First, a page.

Intel Media has sought out multiple partners, including John Malone’s Liberty Media, to help it salvage a plan to develop and launch an over-the-top “virtual” pay TV service, two industry sources told Multichannel News.
The service, reportedly to be called OnCue, is in jeopardy of missing its 2013 launch window and faces the possibility of being scotched altogether, sources said. Intel has had trouble securing enough content deals to create a compelling service and support for the project from the chipmaker’s brass is waning rapidly, according to sources.
Reports claim that Intel Media has been reaching far and wide for strategic backing and potential content partners and to keep the service alive. AllThingsD reported last Thursday (Sept. 26) that Intel Media has sought to bring on Amazon and Samsung as strategic backers, with Variety adding on Friday that the budding pay TV firm has also reached out to — and been spurned by — Netflix.
Two industry sources told Multichannel News that Intel Media has also tried to engage with Liberty Media or its MSO unit, Liberty Global, about a partnership that would involve financial backing and give the project some additional muscle and validation. However, those inquiries have generated “zero interest” from Liberty, which now owns 27.3% of U.S. cable MSO Charter Communications.
Intel Media is “getting desperate,” said a source who is familiar with project’s ongoing challenges.
An Intel Media spokesman declined to comment. Liberty Global had not commented by press time last week.
Intel Media vice president and general manager Erik Huggers, the former BBC and Microsoft exec who is heading the project, has “negative support” from the higher ups at Intel, according to a source. That’s in part because Intel Media’s plans are not core to the business, partly because it’s had trouble securing programming distribution rights and because the size of its potential market is smaller than originally envisioned.
Based on recent comments, new Intel CEO Brian Krzanich has given the video project a cool reception. “We believe we have a great user interface and the compression-decompression technology is fantastic,” Krzanich told Reuters in June. “But in the end, if we want to provide that service it comes down to content. We are not big content players.”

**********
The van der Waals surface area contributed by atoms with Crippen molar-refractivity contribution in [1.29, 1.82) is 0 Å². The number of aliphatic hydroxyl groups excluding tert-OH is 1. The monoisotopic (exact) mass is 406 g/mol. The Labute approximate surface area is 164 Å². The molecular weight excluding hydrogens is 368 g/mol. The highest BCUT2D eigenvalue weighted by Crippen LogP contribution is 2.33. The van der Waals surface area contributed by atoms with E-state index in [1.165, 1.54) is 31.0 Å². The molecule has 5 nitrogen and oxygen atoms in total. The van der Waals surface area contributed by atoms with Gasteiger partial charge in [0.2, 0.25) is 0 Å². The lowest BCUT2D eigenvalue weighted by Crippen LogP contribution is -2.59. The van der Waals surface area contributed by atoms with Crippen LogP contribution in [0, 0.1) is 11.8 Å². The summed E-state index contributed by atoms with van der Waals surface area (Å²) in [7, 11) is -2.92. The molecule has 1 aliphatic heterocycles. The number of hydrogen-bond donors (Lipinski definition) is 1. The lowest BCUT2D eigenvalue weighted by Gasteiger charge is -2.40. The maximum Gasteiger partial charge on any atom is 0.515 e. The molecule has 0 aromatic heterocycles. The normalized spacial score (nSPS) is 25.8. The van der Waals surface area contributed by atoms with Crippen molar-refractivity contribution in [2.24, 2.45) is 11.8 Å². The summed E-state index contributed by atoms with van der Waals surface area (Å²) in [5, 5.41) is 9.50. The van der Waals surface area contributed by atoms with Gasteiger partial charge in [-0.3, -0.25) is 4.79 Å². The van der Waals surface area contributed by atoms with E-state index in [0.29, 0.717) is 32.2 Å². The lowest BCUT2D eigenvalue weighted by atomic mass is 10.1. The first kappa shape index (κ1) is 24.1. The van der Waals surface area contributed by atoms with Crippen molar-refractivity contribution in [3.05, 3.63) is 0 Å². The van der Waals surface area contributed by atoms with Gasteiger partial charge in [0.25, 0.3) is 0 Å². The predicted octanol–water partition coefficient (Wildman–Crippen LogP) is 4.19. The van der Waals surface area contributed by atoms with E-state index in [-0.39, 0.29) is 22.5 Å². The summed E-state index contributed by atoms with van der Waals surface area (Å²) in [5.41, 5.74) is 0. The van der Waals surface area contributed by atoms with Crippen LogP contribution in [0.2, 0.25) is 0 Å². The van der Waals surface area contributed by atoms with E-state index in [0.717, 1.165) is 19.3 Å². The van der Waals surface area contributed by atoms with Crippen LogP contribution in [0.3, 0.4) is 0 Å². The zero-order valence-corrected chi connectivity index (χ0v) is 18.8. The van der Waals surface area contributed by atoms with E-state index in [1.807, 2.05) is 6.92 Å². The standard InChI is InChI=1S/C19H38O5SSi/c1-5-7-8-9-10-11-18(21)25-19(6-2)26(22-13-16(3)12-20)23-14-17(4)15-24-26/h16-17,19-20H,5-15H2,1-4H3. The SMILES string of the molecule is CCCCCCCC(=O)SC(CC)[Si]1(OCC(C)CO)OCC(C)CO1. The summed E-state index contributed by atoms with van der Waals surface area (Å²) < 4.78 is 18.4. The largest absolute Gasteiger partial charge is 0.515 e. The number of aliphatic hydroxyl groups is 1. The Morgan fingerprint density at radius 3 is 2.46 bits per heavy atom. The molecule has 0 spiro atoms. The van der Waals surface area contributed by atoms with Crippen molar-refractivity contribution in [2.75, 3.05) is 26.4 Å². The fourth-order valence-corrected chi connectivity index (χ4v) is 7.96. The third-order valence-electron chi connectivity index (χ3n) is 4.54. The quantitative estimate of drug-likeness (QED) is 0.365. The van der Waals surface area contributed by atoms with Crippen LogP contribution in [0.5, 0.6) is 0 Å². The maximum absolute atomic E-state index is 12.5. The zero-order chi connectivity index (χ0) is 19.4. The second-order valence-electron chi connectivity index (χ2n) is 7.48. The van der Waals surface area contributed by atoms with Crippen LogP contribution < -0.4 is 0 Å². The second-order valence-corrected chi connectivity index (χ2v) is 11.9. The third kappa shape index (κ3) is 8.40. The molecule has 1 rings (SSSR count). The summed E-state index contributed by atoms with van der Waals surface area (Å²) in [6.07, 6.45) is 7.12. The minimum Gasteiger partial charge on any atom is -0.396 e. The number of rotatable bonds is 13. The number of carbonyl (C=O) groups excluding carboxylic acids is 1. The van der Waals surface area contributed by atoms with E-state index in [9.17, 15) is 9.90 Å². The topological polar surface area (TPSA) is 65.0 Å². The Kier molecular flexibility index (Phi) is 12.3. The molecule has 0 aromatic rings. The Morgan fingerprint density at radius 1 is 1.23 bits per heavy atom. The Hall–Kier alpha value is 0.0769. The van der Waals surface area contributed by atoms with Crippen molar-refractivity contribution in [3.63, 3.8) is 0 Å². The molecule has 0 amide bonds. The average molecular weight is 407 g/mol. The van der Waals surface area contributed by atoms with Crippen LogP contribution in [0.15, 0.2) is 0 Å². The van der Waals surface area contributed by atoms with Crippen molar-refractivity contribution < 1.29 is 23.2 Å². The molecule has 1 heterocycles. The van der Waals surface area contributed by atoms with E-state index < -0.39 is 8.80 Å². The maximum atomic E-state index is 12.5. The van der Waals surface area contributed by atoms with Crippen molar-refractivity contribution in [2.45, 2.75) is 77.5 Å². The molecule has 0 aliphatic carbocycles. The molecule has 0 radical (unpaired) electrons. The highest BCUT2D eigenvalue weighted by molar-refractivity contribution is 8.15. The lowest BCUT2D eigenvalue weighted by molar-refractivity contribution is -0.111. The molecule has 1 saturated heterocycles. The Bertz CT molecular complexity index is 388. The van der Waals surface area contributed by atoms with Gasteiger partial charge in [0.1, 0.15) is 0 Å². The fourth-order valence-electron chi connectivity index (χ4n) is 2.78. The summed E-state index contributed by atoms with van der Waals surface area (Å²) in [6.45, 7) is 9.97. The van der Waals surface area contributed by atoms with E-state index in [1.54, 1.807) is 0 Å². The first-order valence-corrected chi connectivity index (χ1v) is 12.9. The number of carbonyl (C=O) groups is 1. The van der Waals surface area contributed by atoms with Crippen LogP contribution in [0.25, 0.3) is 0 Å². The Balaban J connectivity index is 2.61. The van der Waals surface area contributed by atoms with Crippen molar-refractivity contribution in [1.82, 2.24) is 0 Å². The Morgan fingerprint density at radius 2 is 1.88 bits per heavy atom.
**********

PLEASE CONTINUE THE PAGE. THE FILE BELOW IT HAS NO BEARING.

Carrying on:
Another source said the OTT project has alienated executives in charge of Intel’s DOCSIS and set-top box chips, fearful a competitive pay TV service will cause cable operators look elsewhere for those supplies.
Should Intel Media decide to scale back its plans for a virtual MSO or shut it down, it could try to sell or license the intellectual property it has created for the service, or try to weave it into products that are targeted to cable operators and other service providers.
Earlier this month, Intel Media confirmed that the unit was testing its OTT subscription-video service in Oregon, Northern California and Arizona. It hasn’t announced any programming deals yet, but Intel Media execs have openly discussed plans to attack the saturated pay TV market with flexible bundling options.
In a note issued in June, Craig Moffett, senior research analyst with MoffettNathanson Research, said Intel Media’s success as a virtual MSO would hinge on its ability to undercut traditional pay TV pricing by either acquiring content more cheaply, offering smaller packages, or marketing a cheaper service. Of those three paths, “[n]one seem terribly likely,” he wrote in his grim assessment.
Google and Sony are among others that are reportedly developing virtual MSO services.
With its “virtual MSO” plan in jeopardy of missing its launch window, Intel Media has turned to cable legend John Malone’s Liberty Media, among others, for backing.